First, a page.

Role of Platforms

The effectiveness of disinformation is amplified when our own cultural vulnerabilities are compounded with the design of digital platforms. Rangappa noted, “I think Americans are very naive about the idea of information as a weapon…. We have been conditioned as Americans to think of speech and information as a net positive. [With] the marketplace of ideas, the way that you combat bad speech is with good speech. We haven’t fully understood how the marketplace of ideas doesn’t necessarily translate into the digital space.”

Jankowicz has recently been analyzing the impact of platform company policies on the flow of disinformation, examining how even features implemented for privacy and community can intensify disinformation. She remains doubtful of the leadership and incentives in this space, a point that was echoed by Rangappa, "The economic model that these media platforms are built on are not incentivised to encourage digital literacy. They want you to be addicted. They want you to get the most extreme content because that creates more clicks and it makes them more money… I think they're basically the equivalent of tobacco.”

Path to Resilience

The speakers agreed that the way forward is through understanding this hybrid, asymmetric warfare and building resilience.  “What's changed about [fighting disinformation] today is the tools and tactics and speed at which the info spreads. Part of this is not only building resilience but we have to get the regulatory framework in place so that we can respond more effectively," Jankowicz urged, "We are discussing how to bring about positive, democratic-based social media regulation, and it's an area in which the United States is abdicating its leadership right now.”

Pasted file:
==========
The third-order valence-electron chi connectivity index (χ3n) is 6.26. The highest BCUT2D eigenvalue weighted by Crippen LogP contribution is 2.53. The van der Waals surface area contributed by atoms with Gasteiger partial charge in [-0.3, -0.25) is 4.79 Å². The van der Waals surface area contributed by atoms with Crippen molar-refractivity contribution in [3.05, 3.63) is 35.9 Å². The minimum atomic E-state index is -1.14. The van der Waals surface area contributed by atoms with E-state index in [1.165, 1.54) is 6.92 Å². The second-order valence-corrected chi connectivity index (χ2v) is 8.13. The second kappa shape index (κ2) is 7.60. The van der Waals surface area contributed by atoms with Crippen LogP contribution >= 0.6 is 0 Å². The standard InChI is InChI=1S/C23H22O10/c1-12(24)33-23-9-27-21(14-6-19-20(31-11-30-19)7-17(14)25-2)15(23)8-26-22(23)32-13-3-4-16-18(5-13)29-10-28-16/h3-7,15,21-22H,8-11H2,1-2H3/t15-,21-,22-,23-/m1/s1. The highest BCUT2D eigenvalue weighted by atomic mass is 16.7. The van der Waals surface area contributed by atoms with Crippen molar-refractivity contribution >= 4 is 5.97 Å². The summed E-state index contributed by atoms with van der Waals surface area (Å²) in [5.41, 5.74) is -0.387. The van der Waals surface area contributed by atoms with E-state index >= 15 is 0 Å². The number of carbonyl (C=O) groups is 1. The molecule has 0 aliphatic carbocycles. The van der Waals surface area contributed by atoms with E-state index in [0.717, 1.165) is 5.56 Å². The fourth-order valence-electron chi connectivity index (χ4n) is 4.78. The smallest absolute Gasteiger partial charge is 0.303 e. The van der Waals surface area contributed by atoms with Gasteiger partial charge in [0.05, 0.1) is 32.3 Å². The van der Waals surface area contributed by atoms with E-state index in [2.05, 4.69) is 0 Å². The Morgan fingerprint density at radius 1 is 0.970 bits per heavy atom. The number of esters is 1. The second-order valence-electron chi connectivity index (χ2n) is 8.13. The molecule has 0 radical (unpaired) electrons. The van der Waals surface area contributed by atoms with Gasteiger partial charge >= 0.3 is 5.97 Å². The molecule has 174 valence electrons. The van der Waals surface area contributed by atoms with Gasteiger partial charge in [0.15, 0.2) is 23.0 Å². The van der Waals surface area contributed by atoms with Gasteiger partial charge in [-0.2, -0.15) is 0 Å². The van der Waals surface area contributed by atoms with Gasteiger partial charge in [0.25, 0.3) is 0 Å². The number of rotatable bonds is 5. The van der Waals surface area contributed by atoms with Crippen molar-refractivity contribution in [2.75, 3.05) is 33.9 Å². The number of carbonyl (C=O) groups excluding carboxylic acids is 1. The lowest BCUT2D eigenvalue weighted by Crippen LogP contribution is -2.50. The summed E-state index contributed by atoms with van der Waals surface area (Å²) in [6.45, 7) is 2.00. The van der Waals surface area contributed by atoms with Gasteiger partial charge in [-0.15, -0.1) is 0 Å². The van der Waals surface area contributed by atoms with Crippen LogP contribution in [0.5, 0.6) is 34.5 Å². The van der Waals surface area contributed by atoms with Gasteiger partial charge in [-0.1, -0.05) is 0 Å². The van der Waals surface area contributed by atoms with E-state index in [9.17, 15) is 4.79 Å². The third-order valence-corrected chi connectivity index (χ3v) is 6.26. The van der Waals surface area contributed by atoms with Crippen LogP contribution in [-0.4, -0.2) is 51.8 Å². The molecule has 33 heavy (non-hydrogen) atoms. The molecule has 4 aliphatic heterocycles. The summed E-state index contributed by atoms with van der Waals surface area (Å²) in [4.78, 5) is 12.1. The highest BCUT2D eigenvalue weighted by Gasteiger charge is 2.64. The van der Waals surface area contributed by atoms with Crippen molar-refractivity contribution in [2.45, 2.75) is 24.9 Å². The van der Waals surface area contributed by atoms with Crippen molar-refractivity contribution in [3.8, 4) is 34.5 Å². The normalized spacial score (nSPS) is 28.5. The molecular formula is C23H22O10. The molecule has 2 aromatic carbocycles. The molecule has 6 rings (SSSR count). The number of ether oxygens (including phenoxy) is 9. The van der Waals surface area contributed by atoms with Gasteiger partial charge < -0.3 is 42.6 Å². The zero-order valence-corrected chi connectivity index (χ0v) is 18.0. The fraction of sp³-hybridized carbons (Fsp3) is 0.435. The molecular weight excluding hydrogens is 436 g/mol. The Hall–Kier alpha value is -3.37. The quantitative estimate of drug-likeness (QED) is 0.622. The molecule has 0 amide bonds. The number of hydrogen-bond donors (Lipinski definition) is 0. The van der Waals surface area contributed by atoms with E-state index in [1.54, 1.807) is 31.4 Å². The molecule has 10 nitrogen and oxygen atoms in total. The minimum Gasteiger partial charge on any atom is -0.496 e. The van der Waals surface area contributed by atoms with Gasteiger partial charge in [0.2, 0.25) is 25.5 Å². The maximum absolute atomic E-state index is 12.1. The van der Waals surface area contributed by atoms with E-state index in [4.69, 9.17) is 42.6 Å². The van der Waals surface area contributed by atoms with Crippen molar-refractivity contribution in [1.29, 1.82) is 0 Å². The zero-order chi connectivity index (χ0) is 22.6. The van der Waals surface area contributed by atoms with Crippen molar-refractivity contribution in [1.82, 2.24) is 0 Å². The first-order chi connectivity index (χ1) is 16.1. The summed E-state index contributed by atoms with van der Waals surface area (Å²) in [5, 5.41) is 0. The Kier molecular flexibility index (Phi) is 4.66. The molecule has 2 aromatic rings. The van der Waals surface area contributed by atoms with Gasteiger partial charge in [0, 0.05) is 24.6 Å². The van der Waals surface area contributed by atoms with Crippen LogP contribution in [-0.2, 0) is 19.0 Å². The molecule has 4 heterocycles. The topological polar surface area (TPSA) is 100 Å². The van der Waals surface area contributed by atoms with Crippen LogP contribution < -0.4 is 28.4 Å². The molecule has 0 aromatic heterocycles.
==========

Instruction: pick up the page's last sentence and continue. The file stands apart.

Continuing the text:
“The way that you neutralize disinformation is through exposure," said Rangappa, “It’s about equipping the population.” Tackling disinformation is a pressing challenge and achieving resilience may require a new people-centered approach. “Tech platforms, governments, journalists -- none of them can fact check their way out of the crisis of truth and trust that we face,” said Jankowicz. “But if we educate our citizens, and we repair the cracks in our democracies that allowed troll farms to influence them in the first place, we might have a shot at averting disaster.”

Successful approaches not only address the human element, but the holistic information ecosystem, as Jancowicz’s research shows. “All the countries that have a somewhat successful response [to disinformation]...address the people’s participation in this equation: they address education, they address journalism and the media as a public good, and they’re investing in long term generational solutions to help people navigate the information environment, the information ecosystem that is rapidly degrading, rather than playing whack-a-troll and trying to eliminate fake accounts and bad actors online.”

About the Author

Headshot of Morgan Livingston

Morgan Livingston

Research Assistant, Science and Technology Innovation Program
Read More

Science and Technology Innovation Program

The Science and Technology Innovation Program (STIP) brings foresight to the frontier. Our experts explore emerging technologies through vital conversations, making science policy accessible to everyone.  Read more